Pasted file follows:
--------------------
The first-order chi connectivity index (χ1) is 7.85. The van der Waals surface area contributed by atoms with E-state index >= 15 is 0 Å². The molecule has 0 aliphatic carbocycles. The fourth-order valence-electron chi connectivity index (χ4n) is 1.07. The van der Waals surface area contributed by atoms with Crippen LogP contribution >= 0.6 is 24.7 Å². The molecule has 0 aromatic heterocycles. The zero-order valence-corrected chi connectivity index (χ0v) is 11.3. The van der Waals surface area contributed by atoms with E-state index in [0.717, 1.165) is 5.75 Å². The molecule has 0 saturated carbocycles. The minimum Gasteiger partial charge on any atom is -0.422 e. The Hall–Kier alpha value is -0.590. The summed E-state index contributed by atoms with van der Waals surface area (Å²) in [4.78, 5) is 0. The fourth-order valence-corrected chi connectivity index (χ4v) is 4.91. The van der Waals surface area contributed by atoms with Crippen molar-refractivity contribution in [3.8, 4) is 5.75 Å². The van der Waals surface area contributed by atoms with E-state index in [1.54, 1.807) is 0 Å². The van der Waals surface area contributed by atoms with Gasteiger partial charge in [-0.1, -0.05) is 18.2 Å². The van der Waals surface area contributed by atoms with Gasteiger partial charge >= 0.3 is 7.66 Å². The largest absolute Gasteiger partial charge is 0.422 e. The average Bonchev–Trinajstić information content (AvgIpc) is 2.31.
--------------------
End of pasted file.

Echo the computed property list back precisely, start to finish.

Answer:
The first-order chi connectivity index (χ1) is 7.85. The van der Waals surface area contributed by atoms with E-state index >= 15 is 0 Å². The molecule has 0 aliphatic carbocycles. The fourth-order valence-electron chi connectivity index (χ4n) is 1.07. The van der Waals surface area contributed by atoms with Crippen LogP contribution >= 0.6 is 24.7 Å². The molecule has 0 aromatic heterocycles. The zero-order valence-corrected chi connectivity index (χ0v) is 11.3. The van der Waals surface area contributed by atoms with E-state index in [0.717, 1.165) is 5.75 Å². The molecule has 0 saturated carbocycles. The minimum Gasteiger partial charge on any atom is -0.422 e. The Hall–Kier alpha value is -0.590. The summed E-state index contributed by atoms with van der Waals surface area (Å²) in [4.78, 5) is 0. The fourth-order valence-corrected chi connectivity index (χ4v) is 4.91. The van der Waals surface area contributed by atoms with Crippen molar-refractivity contribution in [3.8, 4) is 5.75 Å². The van der Waals surface area contributed by atoms with E-state index in [1.54, 1.807) is 0 Å². The van der Waals surface area contributed by atoms with Gasteiger partial charge in [-0.1, -0.05) is 18.2 Å². The van der Waals surface area contributed by atoms with Gasteiger partial charge >= 0.3 is 7.66 Å². The largest absolute Gasteiger partial charge is 0.422 e. The average Bonchev–Trinajstić information content (AvgIpc) is 2.31.